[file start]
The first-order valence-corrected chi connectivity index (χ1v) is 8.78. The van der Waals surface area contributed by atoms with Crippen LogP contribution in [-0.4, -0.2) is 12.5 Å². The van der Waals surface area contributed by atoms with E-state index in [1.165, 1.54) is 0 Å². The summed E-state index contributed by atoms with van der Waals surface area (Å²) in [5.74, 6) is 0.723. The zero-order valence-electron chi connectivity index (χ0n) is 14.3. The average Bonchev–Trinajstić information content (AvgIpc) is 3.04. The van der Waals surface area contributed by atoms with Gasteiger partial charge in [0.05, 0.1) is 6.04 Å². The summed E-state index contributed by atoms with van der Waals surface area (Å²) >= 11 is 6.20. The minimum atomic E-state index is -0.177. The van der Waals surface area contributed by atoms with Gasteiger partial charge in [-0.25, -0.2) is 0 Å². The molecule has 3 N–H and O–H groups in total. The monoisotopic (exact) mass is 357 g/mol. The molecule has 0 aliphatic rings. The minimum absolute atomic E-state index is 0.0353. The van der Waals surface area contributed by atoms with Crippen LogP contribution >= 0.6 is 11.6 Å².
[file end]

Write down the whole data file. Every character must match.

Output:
The first-order valence-corrected chi connectivity index (χ1v) is 8.78. The van der Waals surface area contributed by atoms with Crippen LogP contribution in [-0.4, -0.2) is 12.5 Å². The van der Waals surface area contributed by atoms with E-state index in [1.165, 1.54) is 0 Å². The summed E-state index contributed by atoms with van der Waals surface area (Å²) in [5.74, 6) is 0.723. The zero-order valence-electron chi connectivity index (χ0n) is 14.3. The average Bonchev–Trinajstić information content (AvgIpc) is 3.04. The van der Waals surface area contributed by atoms with Gasteiger partial charge in [0.05, 0.1) is 6.04 Å². The summed E-state index contributed by atoms with van der Waals surface area (Å²) >= 11 is 6.20. The minimum atomic E-state index is -0.177. The van der Waals surface area contributed by atoms with Gasteiger partial charge in [-0.25, -0.2) is 0 Å². The molecule has 3 N–H and O–H groups in total. The monoisotopic (exact) mass is 357 g/mol. The molecule has 0 aliphatic rings. The minimum absolute atomic E-state index is 0.0353. The van der Waals surface area contributed by atoms with Crippen LogP contribution >= 0.6 is 11.6 Å².